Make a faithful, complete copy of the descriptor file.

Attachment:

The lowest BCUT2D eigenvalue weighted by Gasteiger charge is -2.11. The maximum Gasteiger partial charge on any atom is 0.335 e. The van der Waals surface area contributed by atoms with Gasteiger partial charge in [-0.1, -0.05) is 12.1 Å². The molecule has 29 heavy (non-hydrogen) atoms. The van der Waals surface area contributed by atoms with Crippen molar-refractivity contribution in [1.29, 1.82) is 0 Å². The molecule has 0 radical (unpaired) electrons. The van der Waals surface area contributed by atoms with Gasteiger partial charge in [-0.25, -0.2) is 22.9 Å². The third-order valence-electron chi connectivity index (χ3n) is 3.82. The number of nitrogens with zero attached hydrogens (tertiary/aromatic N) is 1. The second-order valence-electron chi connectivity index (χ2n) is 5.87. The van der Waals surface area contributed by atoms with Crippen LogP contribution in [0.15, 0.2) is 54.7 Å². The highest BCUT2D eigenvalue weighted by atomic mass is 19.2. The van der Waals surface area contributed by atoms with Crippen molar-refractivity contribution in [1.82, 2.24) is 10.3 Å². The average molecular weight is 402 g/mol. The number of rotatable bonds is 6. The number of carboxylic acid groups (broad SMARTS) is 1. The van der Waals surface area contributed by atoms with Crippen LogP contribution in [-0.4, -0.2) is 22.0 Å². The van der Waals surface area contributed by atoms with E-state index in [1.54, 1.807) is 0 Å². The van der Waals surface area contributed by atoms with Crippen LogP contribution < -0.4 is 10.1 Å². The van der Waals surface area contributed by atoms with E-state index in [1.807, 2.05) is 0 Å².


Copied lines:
The lowest BCUT2D eigenvalue weighted by Gasteiger charge is -2.11. The maximum Gasteiger partial charge on any atom is 0.335 e. The van der Waals surface area contributed by atoms with Gasteiger partial charge in [-0.1, -0.05) is 12.1 Å². The molecule has 29 heavy (non-hydrogen) atoms. The van der Waals surface area contributed by atoms with Crippen molar-refractivity contribution in [1.29, 1.82) is 0 Å². The molecule has 0 radical (unpaired) electrons. The van der Waals surface area contributed by atoms with Gasteiger partial charge in [-0.25, -0.2) is 22.9 Å². The third-order valence-electron chi connectivity index (χ3n) is 3.82. The number of nitrogens with zero attached hydrogens (tertiary/aromatic N) is 1. The second-order valence-electron chi connectivity index (χ2n) is 5.87. The van der Waals surface area contributed by atoms with Crippen LogP contribution in [0.15, 0.2) is 54.7 Å². The highest BCUT2D eigenvalue weighted by atomic mass is 19.2. The van der Waals surface area contributed by atoms with Crippen molar-refractivity contribution in [1.82, 2.24) is 10.3 Å². The average molecular weight is 402 g/mol. The number of rotatable bonds is 6. The number of carboxylic acid groups (broad SMARTS) is 1. The van der Waals surface area contributed by atoms with Crippen LogP contribution in [-0.4, -0.2) is 22.0 Å². The van der Waals surface area contributed by atoms with E-state index in [1.54, 1.807) is 0 Å². The van der Waals surface area contributed by atoms with Crippen LogP contribution < -0.4 is 10.1 Å². The van der Waals surface area contributed by atoms with E-state index in [1.807, 2.05) is 0 Å².